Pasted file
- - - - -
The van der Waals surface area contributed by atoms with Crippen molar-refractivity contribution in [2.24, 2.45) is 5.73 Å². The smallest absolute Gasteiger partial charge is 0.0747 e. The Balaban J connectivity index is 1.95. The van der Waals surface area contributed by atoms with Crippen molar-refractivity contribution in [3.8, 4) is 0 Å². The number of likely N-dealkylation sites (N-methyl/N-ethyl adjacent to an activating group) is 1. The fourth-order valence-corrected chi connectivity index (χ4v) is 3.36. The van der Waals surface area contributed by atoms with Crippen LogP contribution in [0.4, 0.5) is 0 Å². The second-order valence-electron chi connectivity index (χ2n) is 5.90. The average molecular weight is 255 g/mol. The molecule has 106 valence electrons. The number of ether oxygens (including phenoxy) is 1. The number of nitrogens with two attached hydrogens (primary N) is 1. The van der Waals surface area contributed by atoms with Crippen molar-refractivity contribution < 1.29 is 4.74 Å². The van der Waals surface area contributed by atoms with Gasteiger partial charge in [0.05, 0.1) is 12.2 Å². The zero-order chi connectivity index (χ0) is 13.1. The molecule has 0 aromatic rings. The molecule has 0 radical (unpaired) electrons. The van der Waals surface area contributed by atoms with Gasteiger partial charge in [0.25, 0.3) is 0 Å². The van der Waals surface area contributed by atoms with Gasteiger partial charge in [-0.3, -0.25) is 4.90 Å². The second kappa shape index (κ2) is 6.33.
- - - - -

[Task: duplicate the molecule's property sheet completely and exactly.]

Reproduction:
The van der Waals surface area contributed by atoms with Crippen molar-refractivity contribution in [2.24, 2.45) is 5.73 Å². The smallest absolute Gasteiger partial charge is 0.0747 e. The Balaban J connectivity index is 1.95. The van der Waals surface area contributed by atoms with Crippen molar-refractivity contribution in [3.8, 4) is 0 Å². The number of likely N-dealkylation sites (N-methyl/N-ethyl adjacent to an activating group) is 1. The fourth-order valence-corrected chi connectivity index (χ4v) is 3.36. The van der Waals surface area contributed by atoms with Crippen LogP contribution in [0.4, 0.5) is 0 Å². The second-order valence-electron chi connectivity index (χ2n) is 5.90. The average molecular weight is 255 g/mol. The molecule has 106 valence electrons. The number of ether oxygens (including phenoxy) is 1. The number of nitrogens with two attached hydrogens (primary N) is 1. The van der Waals surface area contributed by atoms with Crippen molar-refractivity contribution < 1.29 is 4.74 Å². The van der Waals surface area contributed by atoms with Gasteiger partial charge in [0.05, 0.1) is 12.2 Å². The zero-order chi connectivity index (χ0) is 13.1. The molecule has 0 aromatic rings. The molecule has 0 radical (unpaired) electrons. The van der Waals surface area contributed by atoms with Gasteiger partial charge in [0.25, 0.3) is 0 Å². The van der Waals surface area contributed by atoms with Gasteiger partial charge in [-0.3, -0.25) is 4.90 Å². The second kappa shape index (κ2) is 6.33.